Diane Stanitski: Day 9, August 19, 2002

NOAA Teacher at Sea

Diane Stanitski

Aboard NOAA Ship Ka’imimoana

August 16-30, 2002

Day 9: August 19, 2002

We enjoyed mostly cloudy skies today as we headed southeast toward the 125°W longitudinal line.

Our location and the weather observations at 1300 today were:
Latitude: 16°22.1’N
Longitude: 149°09.5’W
Visibility: 12 nautical miles (nm)
Wind direction: 050 (on a 0-360° scale) which means NE
Wind speed: 22 kts
Sea wave height: 6-8′
Swell wave height: 6-8′
Sea Water Temperature: 26.8°C
Sea level pressure: 1011.5 mb
Dry bulb temperature: 25°C
Wet bulb temperature: 23°C

Today’s quote: 
“How far high failure overleaps the bounds of low success.” – Lewis Morris

John Kermond and I sat down this morning after breakfast to sketch out the webcast that we hope to produce during the next two weeks. We discovered that we can probably create 10 live videos that will be sent to the general public, Shippensburg University, and possibly the BBC and a local television station near Shippensburg, PA. Be sure to look for these videos on the web site as I will interview our chief scientists and crewmembers, and will also teach my undergraduate and graduate classes from the ship.

Don Shea and Kirby Worthington, our NASA scientists on board, offered to provide an overview of their iron limitation study. It is felt that an iron deficiency in the mid-Pacific Ocean might be the limiting factor with regard to phytoplankton (e.g., algae) development. Iron in the water tends to absorb carbon, which in turn provides what is necessary for plant growth. The Atlantic Ocean doesn’t seem to experience this same situation as iron found in conjunction with sand blowing west off the African continent, seems to provide the ocean with an ample amount of iron. This study tests the effect of iron, nitrates, phosphates, and ammonium against a controlled sample collected from the Pacific Ocean water. They use a Fast Repetition Rate flourometer to measure the flourescence of each water sample. Surface seawater is drawn from the ship’s continuous flow through system of clean seawater. As I learn more about the study I’ll provide an update.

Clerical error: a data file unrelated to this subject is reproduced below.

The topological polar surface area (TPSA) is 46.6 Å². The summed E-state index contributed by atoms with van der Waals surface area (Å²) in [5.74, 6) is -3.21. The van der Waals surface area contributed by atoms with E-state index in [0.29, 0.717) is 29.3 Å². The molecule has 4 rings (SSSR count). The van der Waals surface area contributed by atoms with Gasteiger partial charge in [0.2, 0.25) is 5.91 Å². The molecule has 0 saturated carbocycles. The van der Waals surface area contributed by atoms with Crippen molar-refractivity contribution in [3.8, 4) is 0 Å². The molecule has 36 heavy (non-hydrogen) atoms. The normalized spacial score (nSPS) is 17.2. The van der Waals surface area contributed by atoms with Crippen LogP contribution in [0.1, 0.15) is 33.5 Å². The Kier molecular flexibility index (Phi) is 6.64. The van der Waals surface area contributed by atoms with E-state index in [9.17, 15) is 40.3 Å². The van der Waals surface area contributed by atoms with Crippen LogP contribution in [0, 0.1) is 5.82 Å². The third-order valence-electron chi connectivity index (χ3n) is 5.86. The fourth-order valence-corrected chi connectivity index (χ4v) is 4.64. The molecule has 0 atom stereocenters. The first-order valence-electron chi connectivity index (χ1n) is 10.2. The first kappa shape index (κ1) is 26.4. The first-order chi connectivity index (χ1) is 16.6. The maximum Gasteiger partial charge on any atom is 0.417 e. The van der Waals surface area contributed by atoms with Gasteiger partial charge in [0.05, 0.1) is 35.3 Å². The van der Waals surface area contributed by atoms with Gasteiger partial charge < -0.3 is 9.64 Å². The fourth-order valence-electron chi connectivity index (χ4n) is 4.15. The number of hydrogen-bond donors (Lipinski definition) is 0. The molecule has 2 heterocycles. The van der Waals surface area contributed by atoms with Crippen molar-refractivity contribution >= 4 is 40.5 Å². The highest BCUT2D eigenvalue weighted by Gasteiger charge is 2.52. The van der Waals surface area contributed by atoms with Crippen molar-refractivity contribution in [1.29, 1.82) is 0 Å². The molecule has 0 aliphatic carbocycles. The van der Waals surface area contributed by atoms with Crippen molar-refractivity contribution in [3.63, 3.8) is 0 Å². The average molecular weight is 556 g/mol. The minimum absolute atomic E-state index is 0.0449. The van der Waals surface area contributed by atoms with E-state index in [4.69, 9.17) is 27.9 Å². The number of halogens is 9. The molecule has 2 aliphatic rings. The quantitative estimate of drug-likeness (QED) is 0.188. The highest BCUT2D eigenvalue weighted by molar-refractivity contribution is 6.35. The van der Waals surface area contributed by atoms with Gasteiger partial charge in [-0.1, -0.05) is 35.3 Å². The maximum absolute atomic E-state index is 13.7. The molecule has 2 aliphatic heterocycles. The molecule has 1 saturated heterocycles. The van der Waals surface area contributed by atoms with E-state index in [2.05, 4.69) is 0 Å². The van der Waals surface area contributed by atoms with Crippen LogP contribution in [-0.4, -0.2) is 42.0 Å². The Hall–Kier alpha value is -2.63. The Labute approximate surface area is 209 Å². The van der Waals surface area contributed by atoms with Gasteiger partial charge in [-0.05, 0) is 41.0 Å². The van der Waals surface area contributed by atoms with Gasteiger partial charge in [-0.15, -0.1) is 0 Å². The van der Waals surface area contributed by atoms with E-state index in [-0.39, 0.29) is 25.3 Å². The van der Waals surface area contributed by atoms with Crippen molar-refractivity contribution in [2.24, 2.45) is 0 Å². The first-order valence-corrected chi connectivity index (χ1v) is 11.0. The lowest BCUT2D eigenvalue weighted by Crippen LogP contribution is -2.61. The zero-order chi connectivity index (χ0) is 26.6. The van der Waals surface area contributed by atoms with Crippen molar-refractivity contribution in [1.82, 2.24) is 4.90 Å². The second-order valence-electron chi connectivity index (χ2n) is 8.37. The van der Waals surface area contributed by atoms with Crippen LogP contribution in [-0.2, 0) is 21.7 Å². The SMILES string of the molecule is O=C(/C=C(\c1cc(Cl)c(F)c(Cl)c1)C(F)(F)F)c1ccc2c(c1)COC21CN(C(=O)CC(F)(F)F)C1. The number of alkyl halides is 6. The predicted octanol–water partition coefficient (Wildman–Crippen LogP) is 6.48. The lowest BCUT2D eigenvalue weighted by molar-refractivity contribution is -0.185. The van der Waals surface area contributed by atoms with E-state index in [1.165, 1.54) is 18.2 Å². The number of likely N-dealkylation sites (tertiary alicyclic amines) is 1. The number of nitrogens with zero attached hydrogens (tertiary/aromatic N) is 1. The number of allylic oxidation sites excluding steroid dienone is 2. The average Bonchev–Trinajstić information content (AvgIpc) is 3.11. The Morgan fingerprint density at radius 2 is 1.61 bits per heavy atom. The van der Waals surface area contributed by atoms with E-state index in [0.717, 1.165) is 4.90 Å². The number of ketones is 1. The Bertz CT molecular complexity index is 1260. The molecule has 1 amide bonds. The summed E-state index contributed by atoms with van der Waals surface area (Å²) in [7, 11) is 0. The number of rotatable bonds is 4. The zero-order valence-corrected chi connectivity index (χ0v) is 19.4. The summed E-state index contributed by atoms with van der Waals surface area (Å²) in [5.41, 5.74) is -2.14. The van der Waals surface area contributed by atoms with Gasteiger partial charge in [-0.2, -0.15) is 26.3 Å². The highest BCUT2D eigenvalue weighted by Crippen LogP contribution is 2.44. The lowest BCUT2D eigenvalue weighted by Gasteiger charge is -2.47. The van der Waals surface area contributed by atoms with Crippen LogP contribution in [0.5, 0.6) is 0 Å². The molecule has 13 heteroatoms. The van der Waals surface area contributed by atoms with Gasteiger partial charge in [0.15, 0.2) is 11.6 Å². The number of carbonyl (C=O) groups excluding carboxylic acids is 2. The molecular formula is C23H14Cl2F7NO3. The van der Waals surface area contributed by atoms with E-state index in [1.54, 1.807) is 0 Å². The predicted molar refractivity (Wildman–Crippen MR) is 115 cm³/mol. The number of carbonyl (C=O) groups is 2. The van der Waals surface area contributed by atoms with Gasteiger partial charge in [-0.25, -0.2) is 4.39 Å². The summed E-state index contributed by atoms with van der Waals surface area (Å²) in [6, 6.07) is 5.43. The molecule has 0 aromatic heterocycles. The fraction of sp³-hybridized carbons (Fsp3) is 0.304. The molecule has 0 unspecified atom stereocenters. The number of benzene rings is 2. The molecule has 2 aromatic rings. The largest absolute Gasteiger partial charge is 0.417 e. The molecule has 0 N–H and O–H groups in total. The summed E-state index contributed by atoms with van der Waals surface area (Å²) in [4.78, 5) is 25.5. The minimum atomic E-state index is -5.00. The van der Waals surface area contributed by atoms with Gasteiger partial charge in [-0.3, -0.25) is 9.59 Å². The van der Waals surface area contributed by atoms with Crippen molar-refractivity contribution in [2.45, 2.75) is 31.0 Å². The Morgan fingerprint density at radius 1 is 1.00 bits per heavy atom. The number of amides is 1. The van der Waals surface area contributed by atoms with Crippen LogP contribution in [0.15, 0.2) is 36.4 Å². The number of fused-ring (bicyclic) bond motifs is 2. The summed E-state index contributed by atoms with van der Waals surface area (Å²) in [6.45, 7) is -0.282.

I discovered that the KA’s call signal is WTEU (Whiskey, Tango, Echo, Uniform) and it is displayed when going into each port. Every ship has its own signal that it reveals via flags exposed on the ship. There are other single letter signals exhibited when there is an emergency or used as a warning sign. Some of these include the (A)lpha flag meaning diver down, the (B)ravo flag representing dangerous cargo, and the (H)otel signal showing that there is a pilot on board.

I also learned to use The Nautical Almanac for 2002 to calculate sunrise tomorrow morning based on how far we will travel overnight and the latitude and longitude of our final destination. Since the boat is moving, it becomes more challenging to calculate solar angle and sunrise. I am planning to meet Rachel Martin on the bridge at 6:00 AM tomorrow morning to learn more about celestial navigation, provided the clouds have cleared and stars are visible. We need to remember to move our clocks forward by one hour since we’re moving into a new time zone as we travel toward 125°W longitude.

Steve Kroening, the FOO (Field Operations Officer), showed us a PowerPoint slide show presentation featuring the Ka’imimoana and crew along with many of the scientific experiments conducted on board. It was very uplifting because everyone obviously works efficiently together. I was amazed at the sheer number of people who have been involved in the research.

I discussed lesson plans related to El Niño with Paul Freitag, Chief Scientist. He will access some current data that my students at Shippensburg University can use for a lab. Another great day on board! More travel news tomorrow!

All the best to you all!

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